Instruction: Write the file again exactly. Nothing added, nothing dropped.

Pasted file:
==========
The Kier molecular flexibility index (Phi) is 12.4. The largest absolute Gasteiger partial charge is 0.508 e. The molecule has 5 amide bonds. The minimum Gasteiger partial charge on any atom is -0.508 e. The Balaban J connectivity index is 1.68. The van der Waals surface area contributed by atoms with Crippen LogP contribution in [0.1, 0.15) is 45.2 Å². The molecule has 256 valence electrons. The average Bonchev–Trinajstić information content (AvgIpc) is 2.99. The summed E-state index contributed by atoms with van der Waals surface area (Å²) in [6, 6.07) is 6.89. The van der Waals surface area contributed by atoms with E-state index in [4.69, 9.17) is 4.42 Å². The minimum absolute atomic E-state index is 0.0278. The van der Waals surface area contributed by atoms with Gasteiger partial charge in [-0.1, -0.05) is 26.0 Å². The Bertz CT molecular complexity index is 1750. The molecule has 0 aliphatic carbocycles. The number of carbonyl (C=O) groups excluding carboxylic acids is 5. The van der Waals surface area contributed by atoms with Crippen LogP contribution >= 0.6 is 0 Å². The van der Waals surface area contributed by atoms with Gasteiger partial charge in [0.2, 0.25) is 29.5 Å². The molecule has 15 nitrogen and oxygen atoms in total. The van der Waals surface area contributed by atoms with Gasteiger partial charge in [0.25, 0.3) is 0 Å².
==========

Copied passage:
The Kier molecular flexibility index (Phi) is 12.4. The largest absolute Gasteiger partial charge is 0.508 e. The molecule has 5 amide bonds. The minimum Gasteiger partial charge on any atom is -0.508 e. The Balaban J connectivity index is 1.68. The van der Waals surface area contributed by atoms with Crippen LogP contribution in [0.1, 0.15) is 45.2 Å². The molecule has 256 valence electrons. The average Bonchev–Trinajstić information content (AvgIpc) is 2.99. The summed E-state index contributed by atoms with van der Waals surface area (Å²) in [6, 6.07) is 6.89. The van der Waals surface area contributed by atoms with E-state index in [4.69, 9.17) is 4.42 Å². The minimum absolute atomic E-state index is 0.0278. The van der Waals surface area contributed by atoms with Gasteiger partial charge in [-0.1, -0.05) is 26.0 Å². The Bertz CT molecular complexity index is 1750. The molecule has 0 aliphatic carbocycles. The number of carbonyl (C=O) groups excluding carboxylic acids is 5. The van der Waals surface area contributed by atoms with Crippen LogP contribution >= 0.6 is 0 Å². The van der Waals surface area contributed by atoms with Gasteiger partial charge in [0.2, 0.25) is 29.5 Å². The molecule has 15 nitrogen and oxygen atoms in total. The van der Waals surface area contributed by atoms with Gasteiger partial charge in [0.25, 0.3) is 0 Å².